Me: “Do people still think that?”
Guide: “Yes, some people do. When we first saw tourists, I remember that we used to run away from them.”
Host: “The village is generally happy with the amount of tourism that we have – a couple of groups per week – but if there were more tourists then we wouldn’t be happy. We wouldn’t have time to work on our farms and the price of food at the market would become too expensive because of tourists pushing up the prices.”
I wonder what will happen to this area over the next few years, whether tourism, which at the moment seems relatively responsible, will increase to an unmanageable level, especially as the area is highlighted in the Lonely Planet, and everyone is carrying a Lonely Planet, doing the same routes as each other. I realise how important it is to ask permission before taking photos of people: we really don’t know what harm we could be doing if we selfishly take photos without asking first.
The next day is kayaking day! I am absolutely shit at kayaking. Nick and I share one kayak, and Camille and Yannick share another. It becomes quickly apparent that the Nam Ha river has a very fast current and many rapids. We’re terrible at controlling our kayak, and regularly collide with overhanging branches of trees. Nick’s oar gets caught in tree vines and he falls into the fast-flowing river. A few minutes later, I almost dislocate my shoulder when my oar also gets entangled and I desperately cling to it. Then a vine manages to wrap itself round my head, almost choking me!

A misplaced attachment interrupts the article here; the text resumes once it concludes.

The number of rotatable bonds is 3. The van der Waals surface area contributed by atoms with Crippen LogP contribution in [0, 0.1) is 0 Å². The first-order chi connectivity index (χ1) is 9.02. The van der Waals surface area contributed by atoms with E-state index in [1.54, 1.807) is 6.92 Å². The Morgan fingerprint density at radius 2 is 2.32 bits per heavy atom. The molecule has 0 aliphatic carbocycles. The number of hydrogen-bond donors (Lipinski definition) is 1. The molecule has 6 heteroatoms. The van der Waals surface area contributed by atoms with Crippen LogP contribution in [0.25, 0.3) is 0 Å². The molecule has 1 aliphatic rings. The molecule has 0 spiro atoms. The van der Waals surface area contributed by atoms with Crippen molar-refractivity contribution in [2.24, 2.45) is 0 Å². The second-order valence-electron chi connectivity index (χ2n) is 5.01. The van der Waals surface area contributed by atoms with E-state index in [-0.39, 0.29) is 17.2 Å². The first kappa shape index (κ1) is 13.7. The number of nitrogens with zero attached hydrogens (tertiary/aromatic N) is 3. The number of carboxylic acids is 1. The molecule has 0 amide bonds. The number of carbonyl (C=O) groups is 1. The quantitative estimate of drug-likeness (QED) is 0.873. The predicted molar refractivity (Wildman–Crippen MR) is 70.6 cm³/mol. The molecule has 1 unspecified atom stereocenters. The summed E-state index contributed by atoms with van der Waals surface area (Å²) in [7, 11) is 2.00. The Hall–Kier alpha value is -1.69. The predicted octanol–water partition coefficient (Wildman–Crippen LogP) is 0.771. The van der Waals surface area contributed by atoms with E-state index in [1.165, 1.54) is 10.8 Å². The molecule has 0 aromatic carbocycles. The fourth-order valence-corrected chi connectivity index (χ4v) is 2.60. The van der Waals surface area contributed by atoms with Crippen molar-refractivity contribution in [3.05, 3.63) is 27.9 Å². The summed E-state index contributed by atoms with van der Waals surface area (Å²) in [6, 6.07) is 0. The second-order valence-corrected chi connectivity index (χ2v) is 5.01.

Later on, we collide with a tree and our boat fills with water. “Shitttttt! We’re capsizing!” I scream, and we both fall into the river. Our boat overturns and we try to cling to the tree, but the current’s so strong that we’re taken downstream, clinging onto our boat, our feet and legs smashing into rocks. I lose grip of the kayak and start drifting fast down the river. I grab onto Yannick and Camille’s boat, and then Nick speeds past, still clinging to our overturned kayak. “GRAB NICK!” Yannick yells. So I hold onto Nick and suddenly we flow in a dangerous chain down the river. Meanwhile, our clothes, passports, cameras and money are all underwater, attached to the kayak in a drybag. Finally, our guide, Dang, dives into the fast flowing water, effortlessly flips over our kayak, gets in it, and helps Nick onboard. I’m still in the water, panicking, and Yannick and Camille haul me out of the river, just before we reach more rapids.